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California Employment Lawyers > Blog > Employment > Discrimination Based on Immigration Status is Illegal

Discrimination Based on Immigration Status is Illegal

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In America, we often debate about what rights immigrants have and don’t have. People debate whether constitutional rights apply to immigrants and whether they get due process or whether they get public benefits.

Whatever side of that debate you are on, one thing that employees should be aware of, is that your status in this country when it comes to immigration, does not affect your rights when it comes to employment.

The employment law rights that extend to employees, protect all people, whether immigrants or not, and regardless of immigration status.

Immigration Status Can’t be Used Against You

In fact, if an immigrant were to file a lawsuit for any type of employment discrimination or harassment, California law makes it illegal to inquire about the employee’s immigration status, or to make it an issue in the case, unless there is a “clear and convincing” showing that it has some relevance to the issues in the case.

This is an important protection—many employers will try to threaten immigrant employees, to get them to walk away from potential discrimination or wrongful termination lawsuits. Even the threat to report you to the government for immigration status, itself is illegal. Your employer can never use your immigration status to gain leverage against you, to deter you from asserting your employment law rights.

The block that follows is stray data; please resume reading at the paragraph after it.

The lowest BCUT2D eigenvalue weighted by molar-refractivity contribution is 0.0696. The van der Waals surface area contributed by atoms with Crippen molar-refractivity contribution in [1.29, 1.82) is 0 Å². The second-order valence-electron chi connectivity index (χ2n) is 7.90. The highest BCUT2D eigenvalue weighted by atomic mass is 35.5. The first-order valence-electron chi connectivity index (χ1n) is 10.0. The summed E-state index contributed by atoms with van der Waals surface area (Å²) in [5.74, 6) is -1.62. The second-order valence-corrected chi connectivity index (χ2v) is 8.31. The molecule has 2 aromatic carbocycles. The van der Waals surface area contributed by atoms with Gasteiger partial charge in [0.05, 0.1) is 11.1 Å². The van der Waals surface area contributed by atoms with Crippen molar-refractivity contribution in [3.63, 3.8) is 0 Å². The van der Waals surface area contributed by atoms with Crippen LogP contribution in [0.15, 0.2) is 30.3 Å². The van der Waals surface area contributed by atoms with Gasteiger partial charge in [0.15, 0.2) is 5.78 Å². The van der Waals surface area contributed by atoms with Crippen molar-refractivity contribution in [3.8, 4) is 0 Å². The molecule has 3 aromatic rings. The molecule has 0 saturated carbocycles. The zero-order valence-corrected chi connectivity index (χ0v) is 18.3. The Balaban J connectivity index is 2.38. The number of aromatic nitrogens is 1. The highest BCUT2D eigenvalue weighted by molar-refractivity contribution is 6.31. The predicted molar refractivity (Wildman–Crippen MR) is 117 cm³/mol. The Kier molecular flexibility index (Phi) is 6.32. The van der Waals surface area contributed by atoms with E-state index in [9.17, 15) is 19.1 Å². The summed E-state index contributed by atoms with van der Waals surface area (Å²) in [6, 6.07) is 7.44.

No Discrimination Based on Immigration

In fact, not only can you bring a lawsuit for any kind of harassment or wrongful termination at work regardless of your immigration status, but it is actually illegal in California for you to be discriminated against, because of your immigration status. California treats discrimination on the basis of immigration status, as a form of discrimination based on nationality or national origin—a long protected class.

To show discrimination based on an employee’s immigration status, the employee must show that the employee is an immigrant, that the immigrant did his or her job in a satisfactory manner, and that other employees, who were not immigrants, were treated differently or better than the immigrant.

The only time an employer can discriminate on the basis of immigration status, is when doing so is required to comply with federal law (in other words, it is legal to discriminate against an immigrant by not hiring him if he legally is not allowed to work in the US because of immigration status).

Hidden Forms of Discrimination

The law also prohibits employers from doing things like making fun of an immigrants language or accent, or making jokes about an immigrants status as an immigrant, or threatening, seriously or not, to deport an immigrant.

Sometimes, English-only speaking policies or requirements may constitute immigration discrimination, and even requiring dress codes that may prohibit an immigrant from wearing clothes that reflect the immigrant’s culture (assuming the workplace otherwise has a casual, “wear what you want” dress code).

Questions about your rights in the workplace? Contact the San Jose employment lawyers at the Costanzo Law Firm today.

Sources:

calcivilrights.ca.gov/wp-content/uploads/sites/32/2020/10/Immigration-Rights-Fact-Sheet_ENG.pdf

attorneyatlawmagazine.com/latest-articles/which-labor-code-section-addresses-immigration-discrimination

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